Agricultural site is grounds for a debate

Joe Carlson

Editor’s note: This is part three in a three-part series about the University’s response to urban sprawl in the Twin Cities.

Seen from a car, the paved roads lined with neat suburban lawns and cookie-cutter houses give way to gravel and acres of barren land.
From the air, the vast expanse of the University’s Rosemount Agricultural Experiment Station looks out of place. Sprawling suburbs define the edges of the property where University researchers grow corn and other experimental crops on the remains of a World War II munitions plant.
The Rosemount site may someday be used for radically different purposes than it is today. If it is sold to private interests, as suggested, Rosemount might become home to as many as 30,000 new suburban residents. The now largely unused land could be divided into fertilized green lawns and golf courses with experimental turf.
Or maybe the rows of corn will just stay where they are.
There are many conflicting opinions regarding Rosemount’s future. Some see it as a place from which the University could glean some much-needed cash by selling an asset it hasn’t used in almost 50 years. But others see a prime opportunity for the University to take a stand against the sprawling urban growth that continues to consume farmland around the edges of the Twin Cities.
Whatever the outcome, there is no doubt that it will have lasting effects for the nearby south suburbs and the University.
“It sits as a wedge between the rural and urban parts of the city,” said Richard Bolan, the director of the Urban and Regional Planning Program in the Humphrey Institute of Public Affairs. “It’s a very critical site.”
Rosemount is located about 30 minutes south of the St. Paul campus in central Dakota County.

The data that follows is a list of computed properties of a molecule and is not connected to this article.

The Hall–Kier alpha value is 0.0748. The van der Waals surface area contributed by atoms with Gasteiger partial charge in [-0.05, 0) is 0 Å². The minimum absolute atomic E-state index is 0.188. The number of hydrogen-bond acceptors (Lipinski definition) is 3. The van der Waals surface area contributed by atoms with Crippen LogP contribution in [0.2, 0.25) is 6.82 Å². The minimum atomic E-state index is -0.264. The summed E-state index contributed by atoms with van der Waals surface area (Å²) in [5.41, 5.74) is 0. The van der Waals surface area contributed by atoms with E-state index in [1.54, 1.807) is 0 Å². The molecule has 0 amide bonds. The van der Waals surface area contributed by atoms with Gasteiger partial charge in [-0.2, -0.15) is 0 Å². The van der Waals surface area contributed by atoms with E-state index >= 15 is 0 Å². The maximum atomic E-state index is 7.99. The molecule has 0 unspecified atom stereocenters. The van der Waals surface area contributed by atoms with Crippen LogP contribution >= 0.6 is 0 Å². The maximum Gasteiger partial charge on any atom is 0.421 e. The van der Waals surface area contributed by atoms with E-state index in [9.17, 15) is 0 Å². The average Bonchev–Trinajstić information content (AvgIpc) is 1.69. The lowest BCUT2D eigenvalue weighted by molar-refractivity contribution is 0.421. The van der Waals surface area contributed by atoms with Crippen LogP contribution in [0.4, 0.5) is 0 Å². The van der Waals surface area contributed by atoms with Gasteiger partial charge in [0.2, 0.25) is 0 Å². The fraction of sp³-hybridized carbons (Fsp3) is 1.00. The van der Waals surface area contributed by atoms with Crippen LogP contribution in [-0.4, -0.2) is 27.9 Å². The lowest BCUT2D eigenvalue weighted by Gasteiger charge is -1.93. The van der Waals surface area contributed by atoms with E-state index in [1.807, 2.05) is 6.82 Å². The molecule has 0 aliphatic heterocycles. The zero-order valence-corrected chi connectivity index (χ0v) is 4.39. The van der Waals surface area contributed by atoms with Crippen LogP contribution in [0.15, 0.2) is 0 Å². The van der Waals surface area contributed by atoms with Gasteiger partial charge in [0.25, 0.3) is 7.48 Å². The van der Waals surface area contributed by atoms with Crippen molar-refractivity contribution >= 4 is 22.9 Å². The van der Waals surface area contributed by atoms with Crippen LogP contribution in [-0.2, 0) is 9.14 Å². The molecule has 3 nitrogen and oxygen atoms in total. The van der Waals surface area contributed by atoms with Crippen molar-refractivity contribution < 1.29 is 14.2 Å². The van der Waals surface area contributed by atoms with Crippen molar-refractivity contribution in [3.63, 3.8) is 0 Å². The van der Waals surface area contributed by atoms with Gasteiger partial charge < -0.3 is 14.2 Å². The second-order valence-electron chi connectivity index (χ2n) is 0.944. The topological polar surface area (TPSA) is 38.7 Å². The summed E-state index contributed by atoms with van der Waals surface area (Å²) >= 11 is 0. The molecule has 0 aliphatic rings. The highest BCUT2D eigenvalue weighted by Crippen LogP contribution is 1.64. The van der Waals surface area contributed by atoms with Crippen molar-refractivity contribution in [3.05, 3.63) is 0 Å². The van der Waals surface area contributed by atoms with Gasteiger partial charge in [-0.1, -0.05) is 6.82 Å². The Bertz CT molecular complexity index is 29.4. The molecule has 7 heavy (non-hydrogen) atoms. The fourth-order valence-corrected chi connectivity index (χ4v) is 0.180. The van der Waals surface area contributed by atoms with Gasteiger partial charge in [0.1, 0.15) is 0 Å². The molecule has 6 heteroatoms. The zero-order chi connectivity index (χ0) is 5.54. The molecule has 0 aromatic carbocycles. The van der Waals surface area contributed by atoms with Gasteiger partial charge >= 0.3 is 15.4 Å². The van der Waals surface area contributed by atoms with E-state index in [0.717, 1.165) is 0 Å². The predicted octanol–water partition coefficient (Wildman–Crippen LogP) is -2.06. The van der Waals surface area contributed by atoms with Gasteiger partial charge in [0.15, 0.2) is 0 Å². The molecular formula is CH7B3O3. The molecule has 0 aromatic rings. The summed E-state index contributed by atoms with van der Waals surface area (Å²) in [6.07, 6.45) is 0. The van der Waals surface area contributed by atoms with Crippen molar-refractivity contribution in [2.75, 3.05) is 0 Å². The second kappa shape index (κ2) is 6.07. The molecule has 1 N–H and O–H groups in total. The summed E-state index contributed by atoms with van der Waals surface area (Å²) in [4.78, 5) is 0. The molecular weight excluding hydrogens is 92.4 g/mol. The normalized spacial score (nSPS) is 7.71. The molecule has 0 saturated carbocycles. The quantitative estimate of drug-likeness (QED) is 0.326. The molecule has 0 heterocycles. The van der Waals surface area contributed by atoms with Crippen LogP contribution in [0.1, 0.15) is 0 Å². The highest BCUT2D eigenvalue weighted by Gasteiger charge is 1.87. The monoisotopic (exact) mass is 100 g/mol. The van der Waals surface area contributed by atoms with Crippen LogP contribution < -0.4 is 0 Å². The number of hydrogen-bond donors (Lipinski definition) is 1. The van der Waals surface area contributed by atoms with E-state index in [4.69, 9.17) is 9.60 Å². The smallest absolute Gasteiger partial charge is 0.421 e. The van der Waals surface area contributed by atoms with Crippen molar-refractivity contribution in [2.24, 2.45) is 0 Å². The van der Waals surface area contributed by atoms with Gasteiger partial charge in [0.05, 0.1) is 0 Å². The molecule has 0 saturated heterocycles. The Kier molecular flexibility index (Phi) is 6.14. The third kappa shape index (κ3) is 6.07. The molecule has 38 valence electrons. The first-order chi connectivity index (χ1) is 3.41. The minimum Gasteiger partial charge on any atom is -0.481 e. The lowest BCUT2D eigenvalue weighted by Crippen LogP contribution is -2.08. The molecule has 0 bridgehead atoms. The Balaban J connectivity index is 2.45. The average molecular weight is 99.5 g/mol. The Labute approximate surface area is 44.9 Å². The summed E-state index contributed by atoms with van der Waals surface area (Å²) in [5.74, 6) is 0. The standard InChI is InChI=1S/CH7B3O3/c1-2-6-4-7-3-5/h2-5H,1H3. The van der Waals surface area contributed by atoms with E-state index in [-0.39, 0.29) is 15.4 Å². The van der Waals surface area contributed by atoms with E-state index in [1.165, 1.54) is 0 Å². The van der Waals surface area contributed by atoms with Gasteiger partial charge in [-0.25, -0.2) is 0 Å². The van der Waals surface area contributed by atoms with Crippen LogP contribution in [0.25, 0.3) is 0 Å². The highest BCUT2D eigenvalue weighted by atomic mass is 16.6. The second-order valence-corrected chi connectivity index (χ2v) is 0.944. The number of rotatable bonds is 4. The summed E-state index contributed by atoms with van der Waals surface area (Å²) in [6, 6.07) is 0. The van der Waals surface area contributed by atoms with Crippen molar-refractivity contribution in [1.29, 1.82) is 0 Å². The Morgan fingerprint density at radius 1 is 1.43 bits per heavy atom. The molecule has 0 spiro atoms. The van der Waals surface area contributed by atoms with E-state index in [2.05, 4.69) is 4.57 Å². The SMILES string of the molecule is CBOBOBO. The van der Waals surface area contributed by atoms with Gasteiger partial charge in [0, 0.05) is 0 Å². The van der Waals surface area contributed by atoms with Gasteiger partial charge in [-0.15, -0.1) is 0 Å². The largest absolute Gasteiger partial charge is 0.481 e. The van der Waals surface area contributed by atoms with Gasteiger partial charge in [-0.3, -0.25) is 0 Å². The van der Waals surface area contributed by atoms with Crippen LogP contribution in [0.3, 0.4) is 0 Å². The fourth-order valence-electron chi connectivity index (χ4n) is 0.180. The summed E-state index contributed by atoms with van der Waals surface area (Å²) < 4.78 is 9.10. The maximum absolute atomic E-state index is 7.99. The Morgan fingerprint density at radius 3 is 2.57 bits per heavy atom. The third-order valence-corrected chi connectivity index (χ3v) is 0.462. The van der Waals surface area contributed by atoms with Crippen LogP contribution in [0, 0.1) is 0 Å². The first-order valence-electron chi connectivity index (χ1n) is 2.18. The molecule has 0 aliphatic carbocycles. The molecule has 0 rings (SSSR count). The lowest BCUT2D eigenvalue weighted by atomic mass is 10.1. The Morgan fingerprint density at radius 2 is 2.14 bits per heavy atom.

“The University’s Rosemount property is large enough to, in some ways, influence the development pattern of the entire area,” said Richard A. Levins, a professor of applied economics who is on leave to coordinate long-term planning at Rosemount.
Today, the University is in the process of determining how much of the 7,529 acres it needs for educational and storage purposes. BRW Inc., a private development firm, was hired in June to assess the University’s options for the land and determine how much should be sold.
BRW was initially directed to create a land use options report by October for presentation to the Board of Regents. But that date has been pushed back to January, in part because of community outcry against BRW’s initial plans.
Originally, 5,000 acres were identified as potential land for sprawling residential development.
“BRW had talked of two-and-a-half to five acre lots — that’s the most appalling use of land,” said George Boody, executive director of the Land Stewardship Project, a nonprofit organization concerned with urban sprawl and suburban land use.
Boody said that if suburban growth is allowed to encroach upon Rosemount, it will drain needed financial resources away from the urban core. “If you have to build new infrastructure, that takes public money, and then there’s less public money to invest in urban areas,” he said.
Boody said the money could otherwise be used for schools and police.
But Levins said the proposal for residential development was quickly reconsidered after the flurry of negative reaction from the community.
Rosemount residents “didn’t see it as compatible with the rural character of the area,” Levins said.